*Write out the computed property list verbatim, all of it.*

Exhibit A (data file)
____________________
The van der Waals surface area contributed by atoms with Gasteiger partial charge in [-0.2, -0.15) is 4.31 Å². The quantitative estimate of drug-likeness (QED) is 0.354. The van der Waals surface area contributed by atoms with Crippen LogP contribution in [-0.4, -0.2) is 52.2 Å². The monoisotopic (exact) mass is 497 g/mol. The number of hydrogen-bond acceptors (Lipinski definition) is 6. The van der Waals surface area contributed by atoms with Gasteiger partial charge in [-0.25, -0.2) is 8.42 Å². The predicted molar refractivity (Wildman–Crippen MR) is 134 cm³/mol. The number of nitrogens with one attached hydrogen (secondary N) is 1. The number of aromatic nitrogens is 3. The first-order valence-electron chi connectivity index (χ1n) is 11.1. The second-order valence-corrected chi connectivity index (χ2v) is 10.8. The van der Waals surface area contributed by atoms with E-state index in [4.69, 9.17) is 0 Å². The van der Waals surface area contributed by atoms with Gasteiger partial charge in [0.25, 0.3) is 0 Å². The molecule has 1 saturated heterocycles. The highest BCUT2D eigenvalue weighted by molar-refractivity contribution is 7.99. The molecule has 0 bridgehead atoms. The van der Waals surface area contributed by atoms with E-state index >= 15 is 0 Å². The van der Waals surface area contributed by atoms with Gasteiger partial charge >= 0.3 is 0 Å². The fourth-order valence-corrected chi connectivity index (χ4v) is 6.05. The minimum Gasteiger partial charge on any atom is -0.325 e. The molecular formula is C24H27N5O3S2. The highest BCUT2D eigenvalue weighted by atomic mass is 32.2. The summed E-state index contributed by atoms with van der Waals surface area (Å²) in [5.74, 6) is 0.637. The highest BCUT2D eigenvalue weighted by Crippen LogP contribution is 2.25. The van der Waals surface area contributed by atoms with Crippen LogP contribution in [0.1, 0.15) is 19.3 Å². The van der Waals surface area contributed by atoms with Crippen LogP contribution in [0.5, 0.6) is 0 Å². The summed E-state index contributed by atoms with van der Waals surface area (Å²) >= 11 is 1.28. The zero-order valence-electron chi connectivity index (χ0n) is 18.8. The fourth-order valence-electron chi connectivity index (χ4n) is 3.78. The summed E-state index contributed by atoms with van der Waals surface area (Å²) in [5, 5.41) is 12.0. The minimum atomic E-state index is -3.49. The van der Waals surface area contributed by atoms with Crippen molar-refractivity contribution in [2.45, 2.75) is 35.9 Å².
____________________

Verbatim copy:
The van der Waals surface area contributed by atoms with Gasteiger partial charge in [-0.2, -0.15) is 4.31 Å². The quantitative estimate of drug-likeness (QED) is 0.354. The van der Waals surface area contributed by atoms with Crippen LogP contribution in [-0.4, -0.2) is 52.2 Å². The monoisotopic (exact) mass is 497 g/mol. The number of hydrogen-bond acceptors (Lipinski definition) is 6. The van der Waals surface area contributed by atoms with Gasteiger partial charge in [-0.25, -0.2) is 8.42 Å². The predicted molar refractivity (Wildman–Crippen MR) is 134 cm³/mol. The number of nitrogens with one attached hydrogen (secondary N) is 1. The number of aromatic nitrogens is 3. The first-order valence-electron chi connectivity index (χ1n) is 11.1. The second-order valence-corrected chi connectivity index (χ2v) is 10.8. The van der Waals surface area contributed by atoms with E-state index in [4.69, 9.17) is 0 Å². The van der Waals surface area contributed by atoms with Gasteiger partial charge in [0.25, 0.3) is 0 Å². The molecule has 1 saturated heterocycles. The highest BCUT2D eigenvalue weighted by molar-refractivity contribution is 7.99. The molecule has 0 bridgehead atoms. The van der Waals surface area contributed by atoms with E-state index >= 15 is 0 Å². The van der Waals surface area contributed by atoms with Gasteiger partial charge >= 0.3 is 0 Å². The fourth-order valence-corrected chi connectivity index (χ4v) is 6.05. The minimum Gasteiger partial charge on any atom is -0.325 e. The molecular formula is C24H27N5O3S2. The highest BCUT2D eigenvalue weighted by atomic mass is 32.2. The summed E-state index contributed by atoms with van der Waals surface area (Å²) in [5.74, 6) is 0.637. The highest BCUT2D eigenvalue weighted by Crippen LogP contribution is 2.25. The van der Waals surface area contributed by atoms with Crippen LogP contribution in [0.1, 0.15) is 19.3 Å². The van der Waals surface area contributed by atoms with Crippen LogP contribution in [0.5, 0.6) is 0 Å². The summed E-state index contributed by atoms with van der Waals surface area (Å²) >= 11 is 1.28. The zero-order valence-electron chi connectivity index (χ0n) is 18.8. The fourth-order valence-electron chi connectivity index (χ4n) is 3.78. The summed E-state index contributed by atoms with van der Waals surface area (Å²) in [5, 5.41) is 12.0. The minimum atomic E-state index is -3.49. The van der Waals surface area contributed by atoms with Crippen molar-refractivity contribution in [2.45, 2.75) is 35.9 Å².